Endoscopy Procedures

Endoscopy refers to viewing the digestive tract (such as esophagus, stomach, small intestine, rectum or colon) with a video camera. Endoscopic procedures provide important information that helps physicians diagnose and treat a variety of conditions and illnesses, including ulcers, intestinal bleeding, tumors and polyps.

The two most common types of endoscopic procedures are:

  • Upper GI Endoscopy
  • Colonoscopy

Upper GI endoscopy

Upper GI endoscopy helps physicians evaluate symptoms of persistent upper abdominal pain, nausea, vomiting or difficulty swallowing. It can also be used to diagnose gastrointestinal reflux and other chronic conditions; detect inflammation, ulcers and tumors of the esophagus, stomach and duodenum; and find the cause of bleeding from the upper gastrointestinal tract.

During an upper GI endoscopy, the flexible, lighted endoscope is inserted into the mouth, down the esophagus and into the stomach and/or duodenum. Patients may receive medication beforehand to keep the throat more comfortable as the instrument is gently positioned into place. The procedure does not interfere with breathing and there should not be any associated pain.

During the procedure, the physician will look closely for any problems that require evaluation, diagnosis or treatment. Sometimes, a sample of tissue is taken, called a biopsy, which will later be examined under a microscope. The entire procedure is relatively quick, usually taking about 10-15 minutes to perform.

Upper endoscopy helps physicians evaluate symptoms of persistent upper abdominal pain, nausea, vomiting or difficulty swallowing. It can also be used to diagnose gastrointestinal reflux and other chronic conditions; detect inflammation, ulcers and tumors of the esophagus, stomach and duodenum; and find the cause of bleeding from the upper gastrointestinal tract.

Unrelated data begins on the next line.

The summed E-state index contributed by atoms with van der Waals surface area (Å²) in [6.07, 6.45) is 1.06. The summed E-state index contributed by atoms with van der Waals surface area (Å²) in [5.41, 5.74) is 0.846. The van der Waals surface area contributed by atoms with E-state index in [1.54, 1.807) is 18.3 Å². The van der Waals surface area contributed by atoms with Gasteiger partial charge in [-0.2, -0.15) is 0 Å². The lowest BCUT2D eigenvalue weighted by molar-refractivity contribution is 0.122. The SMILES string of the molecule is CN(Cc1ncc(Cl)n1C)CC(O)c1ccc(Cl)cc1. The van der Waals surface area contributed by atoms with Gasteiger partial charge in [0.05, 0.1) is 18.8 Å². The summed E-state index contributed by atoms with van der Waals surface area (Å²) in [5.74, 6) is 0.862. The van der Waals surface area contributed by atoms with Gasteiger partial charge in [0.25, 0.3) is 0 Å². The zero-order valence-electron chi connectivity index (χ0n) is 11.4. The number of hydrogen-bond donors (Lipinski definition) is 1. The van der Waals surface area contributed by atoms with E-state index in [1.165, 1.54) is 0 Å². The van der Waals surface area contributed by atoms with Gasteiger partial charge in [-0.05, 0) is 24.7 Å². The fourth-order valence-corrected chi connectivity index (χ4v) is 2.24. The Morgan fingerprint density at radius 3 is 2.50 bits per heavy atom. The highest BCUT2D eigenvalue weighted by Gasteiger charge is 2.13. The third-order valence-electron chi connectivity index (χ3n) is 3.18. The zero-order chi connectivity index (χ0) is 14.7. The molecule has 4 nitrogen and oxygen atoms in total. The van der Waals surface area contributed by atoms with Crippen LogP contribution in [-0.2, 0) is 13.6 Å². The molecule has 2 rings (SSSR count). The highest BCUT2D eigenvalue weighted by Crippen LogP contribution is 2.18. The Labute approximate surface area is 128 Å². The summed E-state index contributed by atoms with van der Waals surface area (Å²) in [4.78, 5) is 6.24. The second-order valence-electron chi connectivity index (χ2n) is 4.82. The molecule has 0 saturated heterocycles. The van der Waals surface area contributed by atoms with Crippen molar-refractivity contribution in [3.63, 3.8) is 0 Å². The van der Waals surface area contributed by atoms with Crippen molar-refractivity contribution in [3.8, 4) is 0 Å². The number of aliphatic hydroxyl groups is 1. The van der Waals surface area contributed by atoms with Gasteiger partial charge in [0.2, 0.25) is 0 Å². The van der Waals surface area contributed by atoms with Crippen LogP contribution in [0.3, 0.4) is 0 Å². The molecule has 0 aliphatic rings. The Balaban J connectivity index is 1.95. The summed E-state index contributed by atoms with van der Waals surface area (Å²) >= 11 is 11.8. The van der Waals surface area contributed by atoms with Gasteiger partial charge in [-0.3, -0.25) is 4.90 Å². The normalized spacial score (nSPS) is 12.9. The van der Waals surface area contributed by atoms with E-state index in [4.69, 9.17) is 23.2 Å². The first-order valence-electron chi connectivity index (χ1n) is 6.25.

Colonoscopy

To learn more about colon cancer and the colonoscopy procedure from Hawthorn Medical’s Gastroenterologists, click to watch video.

A colonoscopy is an exam of the large intestine using a colonoscope, a flexible tube-like device outfitted with a tiny video camera, to view the colon. This exam is an important tool in the prevention and early detection of colon cancer, as well as the diagnosis of other colon diseases. The colonoscope allows a physician to obtain a small tissue sample or remove polyps (abnormal growths in the lining of the colon, which can become cancerous).

Colon cancer screening is important because the early stages of the disease, when it’s most curable, do not cause symptoms. The American Cancer Society recommends all men and women age 50 and older have a screening colonoscopy to check for signs of colon cancer, even if no symptoms are present. Individuals with increased risk need to be screened earlier.

To make it easier to see the large intestine, it is important that the colon be completely empty of waste products. Patients receive instruction on how to do this. It involves drinking a solution or taking laxatives and enemas. Usually the patient drinks only clear liquids and eats no food the day before the exam.

The procedure, performed in a modern endoscopy room, may take 15-30 minutes. Patients usually receive medication through a small catheter placed in a vein to make them relaxed and comfortable during the procedure. After a short recovery, patients receive their exam results from their physician.


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